Contributions to an IRA can be tagged for the current year or the previous year (if done before April 15 in the following year). Conversions are always tracked to the calendar year in which it actually happened. You report on the tax return your non-deductible contribution to a traditional IRA for that year and your converting to Roth in that year. If you contribute for the previous year and then convert, you will have to report in two separate years. It’s much simpler if you contribute for the current year and then convert before December 31.
In the example above, the contribution made for year X-1 in year X goes on the tax return for year X-1. It has to carry over the tax basis to the return for year X. Its conversion to Roth in year X goes on the tax return for year X. The contribution for X to be made in X+1 again goes on the tax return for year X but the conversion in year X+1 must wait for the tax return for year X+1.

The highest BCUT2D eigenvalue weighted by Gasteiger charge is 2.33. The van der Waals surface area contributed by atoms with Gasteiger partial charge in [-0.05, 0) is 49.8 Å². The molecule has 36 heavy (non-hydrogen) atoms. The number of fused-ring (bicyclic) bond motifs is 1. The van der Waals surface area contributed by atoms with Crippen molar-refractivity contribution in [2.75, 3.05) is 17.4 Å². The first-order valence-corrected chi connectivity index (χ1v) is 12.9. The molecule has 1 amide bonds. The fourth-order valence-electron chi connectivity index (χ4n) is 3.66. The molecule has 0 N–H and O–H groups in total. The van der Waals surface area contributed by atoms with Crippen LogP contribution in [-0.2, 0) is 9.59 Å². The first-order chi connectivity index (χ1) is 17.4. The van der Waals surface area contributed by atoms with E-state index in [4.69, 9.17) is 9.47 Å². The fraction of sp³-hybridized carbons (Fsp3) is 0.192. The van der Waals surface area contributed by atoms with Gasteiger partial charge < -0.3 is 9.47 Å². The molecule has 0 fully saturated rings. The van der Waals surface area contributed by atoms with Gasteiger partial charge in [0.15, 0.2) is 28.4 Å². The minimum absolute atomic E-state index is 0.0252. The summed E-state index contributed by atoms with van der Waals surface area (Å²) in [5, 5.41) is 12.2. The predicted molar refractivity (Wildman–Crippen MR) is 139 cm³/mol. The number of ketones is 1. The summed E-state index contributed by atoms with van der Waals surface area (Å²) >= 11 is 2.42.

That can be very confusing.
The easy way to do it is to contribute for the current year rather than waiting until the following year. Contribute for year X in year X and convert in year X. Contribute for year X+1 in year X+1 and convert in year X+1. This way will be clean and neat. Both the contribution and the conversion go on the same tax return. You don’t carry over anything from one year to the next or wait until the following year to finish it off.
That’s very clean. I used the same assumption for $50 in earnings by the time it was converted.
If you are doing backdoor Roth, please do yourself a big favor and do it the easy way. Contribute for the current year and convert it in the same year. Contribute for year X in year X and convert in year X. Don’t wait until the following year. Otherwise you just confuse yourself at tax time.
If you must get caught up for one year, that’s fine. Contribute for the previous year before April 15, but also contribute for the current year in the current year, and convert both in the current year. This way you will have a clean slate come next year, which lets you do it the easy way in the following year and beyond.
Non-Deductible Contribution to Traditional IRA
First we enter the non-deductible contribution to the Traditional IRA for 2015. Complete this part whether you contributed for 2015 in 2015 or you did it or are planning to do it in 2016 before April 15. If your contribution in 2015 was for 2014, make sure you entered it on your 2014 tax return. If not, fix your 2014 return first.
Convert Traditional IRA to Roth